Names can be chancy things when it comes to restaurants. Once I was having a dog’s dinner in a place with a faintly canine ring and, for want of anything better to say, inquired as to the name.
The owner told me she had called it after her dead pet Alsatian. I can tell you this now since the restaurant has long expired.
A few years ago Sheffield’s first ever Polish restaurant, Polonium, opened on Abbeydale Road. Things were pretty uneventful until the Russians bumped off the unfortunate former spy Alexander Litvinenko with the radioactive poison Polonium 210.
I was in charge of The Star’s Diary back then and, in the way journalists do, rang up owner Boguslaw Sidorowicz to inquire whether his food was radioactive.
He had a ready quote, I got a tale to tell, Fleet Street pinched the story and it went all the way around the world, certainly to Russia, from where a TV news station sent a camera crew over to interview him. Trade shot up overnight, leaving Boguslaw, who had taken the name from a Polish band he’d played in during the Seventies, to reflect on the vagaries of publicity.
A new restaurant called Mniam Mniam opened recently on Abbeydale Road and I wondered what sort of food it sold. It sounded oriental, possibly Thai or Vietnamese, but it’s the wrong continent. Like Polonium, Mniam Mniam is Polish. So good they named it twice? It means Yummy Yummy.
It was opened just before Christmas by two Polish ladies, Sylwia Mista, who cooked for us, and Karolina Nettu, who served.
With so many of their fellow countrymen and women in Sheffield I wondered if they got more Polish customers than English. Karolina smiled and shook her head. “More English, Poles like to save their money.”
It seemed that everyone but us was saving their money that night as we were the only ones in. Mniam Mniam, previously a Persian eaterie, is a big, bright room with well-spaced tables, dominated by a giant photo of a Polish city’s medieval square. Karolina (the ‘i’ is pronounced ‘ee’) told me where it was but I can’t spell it.
Now the menu is rather odd in that you can have any starter you want as long as it’s soup. There are 10 and in case that’s not enough choice check out another two on the specials board.
I was happy enough, I was having the sour rye soup served inside a home- baked loaf of bread, but my wife was not in the mood for soup. She noticed the serving of four potato pancakes on one of several low-priced set menus and bargained for half of them as a starter.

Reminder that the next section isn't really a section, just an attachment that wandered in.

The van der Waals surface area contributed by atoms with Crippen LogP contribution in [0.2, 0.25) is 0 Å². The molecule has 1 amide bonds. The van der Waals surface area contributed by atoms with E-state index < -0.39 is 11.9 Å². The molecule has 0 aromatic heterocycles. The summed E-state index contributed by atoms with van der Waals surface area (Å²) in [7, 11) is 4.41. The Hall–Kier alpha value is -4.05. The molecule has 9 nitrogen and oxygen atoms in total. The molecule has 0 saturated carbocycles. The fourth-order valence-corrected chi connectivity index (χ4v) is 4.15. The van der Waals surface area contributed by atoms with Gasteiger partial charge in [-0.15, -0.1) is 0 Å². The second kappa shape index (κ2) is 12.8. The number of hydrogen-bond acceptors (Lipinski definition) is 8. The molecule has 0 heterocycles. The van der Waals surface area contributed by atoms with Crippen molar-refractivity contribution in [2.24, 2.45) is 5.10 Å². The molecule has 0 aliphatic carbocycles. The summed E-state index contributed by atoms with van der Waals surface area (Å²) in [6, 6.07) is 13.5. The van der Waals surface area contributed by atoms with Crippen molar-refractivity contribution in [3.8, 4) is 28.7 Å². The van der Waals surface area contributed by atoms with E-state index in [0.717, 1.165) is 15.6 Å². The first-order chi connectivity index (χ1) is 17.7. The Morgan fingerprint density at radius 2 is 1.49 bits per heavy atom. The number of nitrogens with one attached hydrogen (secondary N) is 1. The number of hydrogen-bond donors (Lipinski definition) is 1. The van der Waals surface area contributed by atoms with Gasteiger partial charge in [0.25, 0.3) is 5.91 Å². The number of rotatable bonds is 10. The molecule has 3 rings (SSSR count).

Served with sour cream, they were surprisingly light and crisp. They cost £2.50.
Soups are pretty big in Poland: there’s even a website devoted to them and sour rye is top of the pops. The sourness, which is rather delicate, comes from fermented rye flour and this was a pleasingly thin, salty, herby broth filled with sliced smoked sausage and topped with a boiled egg. I liked it but it did cost a hefty £5.60.
The wind must blow cold in central Europe because their food is designed to keep the chill out. Mniam Mniam offers pork chop in breadcrumbs and also tomato sauce, beef roulade, grilled sausage, stuffed cabbage, meatballs with egg or with tomato sauce and cabbage stew.
I wanted to try golasz (£9.30), their version of Hungarian goulash, beef stew with paprika. When they used to sell it at the old Menzel’s wine bar it had as much fire power as a Russian GRU soldier undercover in the Ukraine but this was milder, just as gentle as the Czech version I had at the Old Queen’s Head in the city centre. It came with dumplings, the Mittel Europa version of gnocchi, and beetroot purée on a leaf of Iceberg lettuce.
My wife had golabki, the stuffed cabbage leaves(£9.90), which means little pigeons in Polish but the filling isn’t: it is ground pork. It struck us as comfort food like shepherd’s pie. This was served with rice and salad.
For sweets you can have pancakes or cake so at least there’s a choice. T,he cherry jam and cream pancakes (£4.60) were thicker than crêpes and a little too substantial to finish while the cheesecake (£2.80) would have slowed us down had we managed to eat all of it.
Mniam Mniam is yummy rather than yummy yummy, plain food served up decently at a reasonable price. It’s BYO but they don’t charge corkage. It would help if the menu lost its soup fixation and a little more attention is given to explaining the niceties of Polish food, although the herring salad at the beginning of our meal went down well.
We paid £38.50 for food and coffee.